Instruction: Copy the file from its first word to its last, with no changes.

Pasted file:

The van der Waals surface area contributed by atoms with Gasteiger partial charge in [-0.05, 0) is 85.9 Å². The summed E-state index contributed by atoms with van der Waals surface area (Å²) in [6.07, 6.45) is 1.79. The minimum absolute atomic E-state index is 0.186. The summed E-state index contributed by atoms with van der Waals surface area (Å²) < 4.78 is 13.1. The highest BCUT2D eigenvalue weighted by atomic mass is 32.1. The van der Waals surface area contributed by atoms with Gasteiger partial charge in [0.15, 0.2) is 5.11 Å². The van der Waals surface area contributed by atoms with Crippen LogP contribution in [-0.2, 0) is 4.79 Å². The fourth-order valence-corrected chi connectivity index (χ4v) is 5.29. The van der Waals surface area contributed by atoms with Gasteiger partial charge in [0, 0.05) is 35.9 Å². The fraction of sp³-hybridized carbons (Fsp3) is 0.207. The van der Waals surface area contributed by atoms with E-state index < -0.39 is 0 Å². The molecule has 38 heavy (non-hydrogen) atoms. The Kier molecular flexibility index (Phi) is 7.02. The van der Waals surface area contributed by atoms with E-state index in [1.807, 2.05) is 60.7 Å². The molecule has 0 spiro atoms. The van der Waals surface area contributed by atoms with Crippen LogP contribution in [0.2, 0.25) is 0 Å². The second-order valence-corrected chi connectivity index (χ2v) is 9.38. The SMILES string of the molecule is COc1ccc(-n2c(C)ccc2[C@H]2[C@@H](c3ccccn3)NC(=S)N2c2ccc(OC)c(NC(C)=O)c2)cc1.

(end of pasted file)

The van der Waals surface area contributed by atoms with Gasteiger partial charge in [-0.05, 0) is 85.9 Å². The summed E-state index contributed by atoms with van der Waals surface area (Å²) in [6.07, 6.45) is 1.79. The minimum absolute atomic E-state index is 0.186. The summed E-state index contributed by atoms with van der Waals surface area (Å²) < 4.78 is 13.1. The highest BCUT2D eigenvalue weighted by atomic mass is 32.1. The van der Waals surface area contributed by atoms with Gasteiger partial charge in [0.15, 0.2) is 5.11 Å². The van der Waals surface area contributed by atoms with Crippen LogP contribution in [-0.2, 0) is 4.79 Å². The fourth-order valence-corrected chi connectivity index (χ4v) is 5.29. The van der Waals surface area contributed by atoms with Gasteiger partial charge in [0, 0.05) is 35.9 Å². The fraction of sp³-hybridized carbons (Fsp3) is 0.207. The van der Waals surface area contributed by atoms with E-state index < -0.39 is 0 Å². The molecule has 38 heavy (non-hydrogen) atoms. The Kier molecular flexibility index (Phi) is 7.02. The van der Waals surface area contributed by atoms with E-state index in [1.807, 2.05) is 60.7 Å². The molecule has 0 spiro atoms. The van der Waals surface area contributed by atoms with Crippen LogP contribution in [0.2, 0.25) is 0 Å². The second-order valence-corrected chi connectivity index (χ2v) is 9.38. The SMILES string of the molecule is COc1ccc(-n2c(C)ccc2[C@H]2[C@@H](c3ccccn3)NC(=S)N2c2ccc(OC)c(NC(C)=O)c2)cc1.